I don't know how many poets go into their writing being choosy about who their reader is. That is a turn-off, for me.

But there is nothing wrong with being schooled in technique and craft--I very much appreciate that in poets (I'm thinking of Jason Guriel, whose Pure Product I really enjoyed, partially because of his technical ability).

I think of those musicians who play and create for other musicians--the listener has to be "in" on what they are doing to fully appreciate it.

All these divisions...it is indeed interesting.

The good thing is--there is room for every kind of writer.

evelyn.n.alfred said...

Well, maybe there's negative connotations behind being an academic poet...but if I was willing to be put in a box, I would scooch over to being an academic poet. For me an academic poet is one that has degrees, I guess. You know, an MFA or a PhD, it doesn't mean that the audience that the poet wants is soley from academia. I don't think poets can be very choosy about their audience.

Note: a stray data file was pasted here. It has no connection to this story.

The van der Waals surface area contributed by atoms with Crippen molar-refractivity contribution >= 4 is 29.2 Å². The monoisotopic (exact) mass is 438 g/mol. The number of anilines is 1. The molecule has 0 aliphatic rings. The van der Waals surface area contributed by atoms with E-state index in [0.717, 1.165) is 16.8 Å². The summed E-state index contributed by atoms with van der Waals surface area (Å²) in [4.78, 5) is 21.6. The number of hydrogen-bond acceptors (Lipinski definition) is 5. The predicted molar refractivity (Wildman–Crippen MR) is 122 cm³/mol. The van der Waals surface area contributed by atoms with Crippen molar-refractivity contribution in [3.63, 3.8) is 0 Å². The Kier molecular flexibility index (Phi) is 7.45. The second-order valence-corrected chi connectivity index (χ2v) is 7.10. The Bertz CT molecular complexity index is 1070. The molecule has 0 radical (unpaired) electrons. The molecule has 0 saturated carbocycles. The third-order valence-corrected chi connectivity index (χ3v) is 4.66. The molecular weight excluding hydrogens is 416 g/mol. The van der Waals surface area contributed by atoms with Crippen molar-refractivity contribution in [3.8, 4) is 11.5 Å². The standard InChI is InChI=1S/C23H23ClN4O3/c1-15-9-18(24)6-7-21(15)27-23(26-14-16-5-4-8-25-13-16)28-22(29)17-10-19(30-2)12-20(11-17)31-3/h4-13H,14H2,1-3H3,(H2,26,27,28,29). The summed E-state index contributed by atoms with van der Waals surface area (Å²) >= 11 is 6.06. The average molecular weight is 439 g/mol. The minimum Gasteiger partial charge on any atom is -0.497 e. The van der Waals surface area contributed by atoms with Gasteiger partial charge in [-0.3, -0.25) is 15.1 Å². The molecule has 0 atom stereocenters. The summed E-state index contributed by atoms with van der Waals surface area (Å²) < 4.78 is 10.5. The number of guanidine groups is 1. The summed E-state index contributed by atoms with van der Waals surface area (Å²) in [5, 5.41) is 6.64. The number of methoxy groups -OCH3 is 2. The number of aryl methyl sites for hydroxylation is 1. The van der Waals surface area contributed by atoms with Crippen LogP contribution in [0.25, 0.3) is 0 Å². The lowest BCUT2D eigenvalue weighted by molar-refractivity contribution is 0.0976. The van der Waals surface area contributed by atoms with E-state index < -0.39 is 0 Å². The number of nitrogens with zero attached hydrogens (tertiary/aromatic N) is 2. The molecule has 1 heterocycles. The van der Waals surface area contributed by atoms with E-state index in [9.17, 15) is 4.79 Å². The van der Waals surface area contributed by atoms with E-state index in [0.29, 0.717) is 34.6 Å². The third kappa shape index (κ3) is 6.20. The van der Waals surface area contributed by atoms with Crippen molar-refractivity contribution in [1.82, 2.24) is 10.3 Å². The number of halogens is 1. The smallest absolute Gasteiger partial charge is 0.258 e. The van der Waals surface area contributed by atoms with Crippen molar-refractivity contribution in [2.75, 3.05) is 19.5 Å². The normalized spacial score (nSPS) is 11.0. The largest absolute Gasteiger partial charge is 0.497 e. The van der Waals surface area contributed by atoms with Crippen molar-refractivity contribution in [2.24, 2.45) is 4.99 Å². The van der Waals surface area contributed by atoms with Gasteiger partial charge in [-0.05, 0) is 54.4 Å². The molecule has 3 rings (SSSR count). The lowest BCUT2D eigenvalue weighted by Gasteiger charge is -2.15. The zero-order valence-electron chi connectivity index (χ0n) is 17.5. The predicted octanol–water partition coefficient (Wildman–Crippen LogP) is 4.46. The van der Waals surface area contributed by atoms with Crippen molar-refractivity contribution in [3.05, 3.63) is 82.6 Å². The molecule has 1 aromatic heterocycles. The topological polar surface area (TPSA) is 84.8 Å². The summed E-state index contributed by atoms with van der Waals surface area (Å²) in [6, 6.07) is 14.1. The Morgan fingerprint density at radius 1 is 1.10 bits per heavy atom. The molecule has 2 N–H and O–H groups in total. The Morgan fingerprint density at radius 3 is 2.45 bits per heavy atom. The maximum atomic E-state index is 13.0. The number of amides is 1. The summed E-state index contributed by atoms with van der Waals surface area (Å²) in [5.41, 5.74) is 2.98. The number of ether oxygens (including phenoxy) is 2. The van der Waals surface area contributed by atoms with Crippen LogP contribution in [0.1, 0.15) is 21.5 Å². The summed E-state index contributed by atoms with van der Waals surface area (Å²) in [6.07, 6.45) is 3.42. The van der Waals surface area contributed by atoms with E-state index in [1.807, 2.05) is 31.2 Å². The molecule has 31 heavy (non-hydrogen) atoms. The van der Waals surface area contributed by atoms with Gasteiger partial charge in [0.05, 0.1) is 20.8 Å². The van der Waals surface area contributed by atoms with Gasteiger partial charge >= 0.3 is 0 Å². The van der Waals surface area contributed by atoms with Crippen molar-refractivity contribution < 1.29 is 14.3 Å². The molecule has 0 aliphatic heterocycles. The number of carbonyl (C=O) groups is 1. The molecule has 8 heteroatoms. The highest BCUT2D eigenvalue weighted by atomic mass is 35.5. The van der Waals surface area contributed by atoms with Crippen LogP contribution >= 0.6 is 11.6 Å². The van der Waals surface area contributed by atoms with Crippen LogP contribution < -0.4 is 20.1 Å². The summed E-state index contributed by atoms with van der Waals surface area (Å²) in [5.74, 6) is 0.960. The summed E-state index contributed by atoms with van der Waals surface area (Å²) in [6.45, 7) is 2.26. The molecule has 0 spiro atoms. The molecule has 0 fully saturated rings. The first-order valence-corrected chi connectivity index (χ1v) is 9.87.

Cindy Veach said...

Ultimately, I think it has to be about the work itself and not the "label". I remember being surprised when James Wright described himself as a "straight academic". I first read Shall We Gather at the River and did not know his work before that. Then I learned that in The Branch Will Not Break he had broken away from formal verse and what was then I suppose more "academic" poetry. Yet, years later he still thought of himself as an academic even though he had a wider audience and had "freed" himself. There are so many MFA programs now, does that make for more academic poets? I don't think so. I go back to it being about the work - authentic, heartfelt work. That can be academic or non academic.